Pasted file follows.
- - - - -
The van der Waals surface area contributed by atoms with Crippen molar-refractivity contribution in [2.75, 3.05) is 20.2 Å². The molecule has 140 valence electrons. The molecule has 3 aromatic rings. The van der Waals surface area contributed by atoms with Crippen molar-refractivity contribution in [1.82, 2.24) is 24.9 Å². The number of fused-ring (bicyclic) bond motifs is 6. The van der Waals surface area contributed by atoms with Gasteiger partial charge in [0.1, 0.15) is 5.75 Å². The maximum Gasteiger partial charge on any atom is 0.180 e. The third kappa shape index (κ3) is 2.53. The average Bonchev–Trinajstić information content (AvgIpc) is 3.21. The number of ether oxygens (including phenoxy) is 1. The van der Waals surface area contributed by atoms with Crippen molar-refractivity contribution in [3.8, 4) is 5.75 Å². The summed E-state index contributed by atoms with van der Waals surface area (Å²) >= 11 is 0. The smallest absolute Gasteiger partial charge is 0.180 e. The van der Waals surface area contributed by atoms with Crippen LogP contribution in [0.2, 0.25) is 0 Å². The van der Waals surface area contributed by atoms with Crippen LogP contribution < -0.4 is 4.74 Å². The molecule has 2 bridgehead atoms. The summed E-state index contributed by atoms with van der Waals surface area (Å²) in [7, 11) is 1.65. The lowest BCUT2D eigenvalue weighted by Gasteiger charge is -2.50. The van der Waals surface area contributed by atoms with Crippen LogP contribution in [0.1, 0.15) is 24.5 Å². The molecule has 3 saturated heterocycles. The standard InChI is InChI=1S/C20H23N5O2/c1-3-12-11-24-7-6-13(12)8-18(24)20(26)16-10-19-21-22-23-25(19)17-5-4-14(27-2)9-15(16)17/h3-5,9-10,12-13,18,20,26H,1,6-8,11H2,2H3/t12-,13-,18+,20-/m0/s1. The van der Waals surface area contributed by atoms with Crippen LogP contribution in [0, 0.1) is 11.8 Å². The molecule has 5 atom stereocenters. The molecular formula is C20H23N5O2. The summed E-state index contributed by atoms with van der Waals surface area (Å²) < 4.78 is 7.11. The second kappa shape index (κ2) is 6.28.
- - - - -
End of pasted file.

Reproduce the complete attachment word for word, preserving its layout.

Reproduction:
The van der Waals surface area contributed by atoms with Crippen molar-refractivity contribution in [2.75, 3.05) is 20.2 Å². The molecule has 140 valence electrons. The molecule has 3 aromatic rings. The van der Waals surface area contributed by atoms with Crippen molar-refractivity contribution in [1.82, 2.24) is 24.9 Å². The number of fused-ring (bicyclic) bond motifs is 6. The van der Waals surface area contributed by atoms with Gasteiger partial charge in [0.1, 0.15) is 5.75 Å². The maximum Gasteiger partial charge on any atom is 0.180 e. The third kappa shape index (κ3) is 2.53. The average Bonchev–Trinajstić information content (AvgIpc) is 3.21. The number of ether oxygens (including phenoxy) is 1. The van der Waals surface area contributed by atoms with Crippen molar-refractivity contribution in [3.8, 4) is 5.75 Å². The summed E-state index contributed by atoms with van der Waals surface area (Å²) >= 11 is 0. The smallest absolute Gasteiger partial charge is 0.180 e. The van der Waals surface area contributed by atoms with Crippen LogP contribution in [0.2, 0.25) is 0 Å². The van der Waals surface area contributed by atoms with Crippen LogP contribution < -0.4 is 4.74 Å². The molecule has 2 bridgehead atoms. The summed E-state index contributed by atoms with van der Waals surface area (Å²) in [7, 11) is 1.65. The lowest BCUT2D eigenvalue weighted by Gasteiger charge is -2.50. The van der Waals surface area contributed by atoms with Crippen LogP contribution in [0.1, 0.15) is 24.5 Å². The molecule has 3 saturated heterocycles. The standard InChI is InChI=1S/C20H23N5O2/c1-3-12-11-24-7-6-13(12)8-18(24)20(26)16-10-19-21-22-23-25(19)17-5-4-14(27-2)9-15(16)17/h3-5,9-10,12-13,18,20,26H,1,6-8,11H2,2H3/t12-,13-,18+,20-/m0/s1. The van der Waals surface area contributed by atoms with Crippen LogP contribution in [0, 0.1) is 11.8 Å². The molecule has 5 atom stereocenters. The molecular formula is C20H23N5O2. The summed E-state index contributed by atoms with van der Waals surface area (Å²) < 4.78 is 7.11. The second kappa shape index (κ2) is 6.28.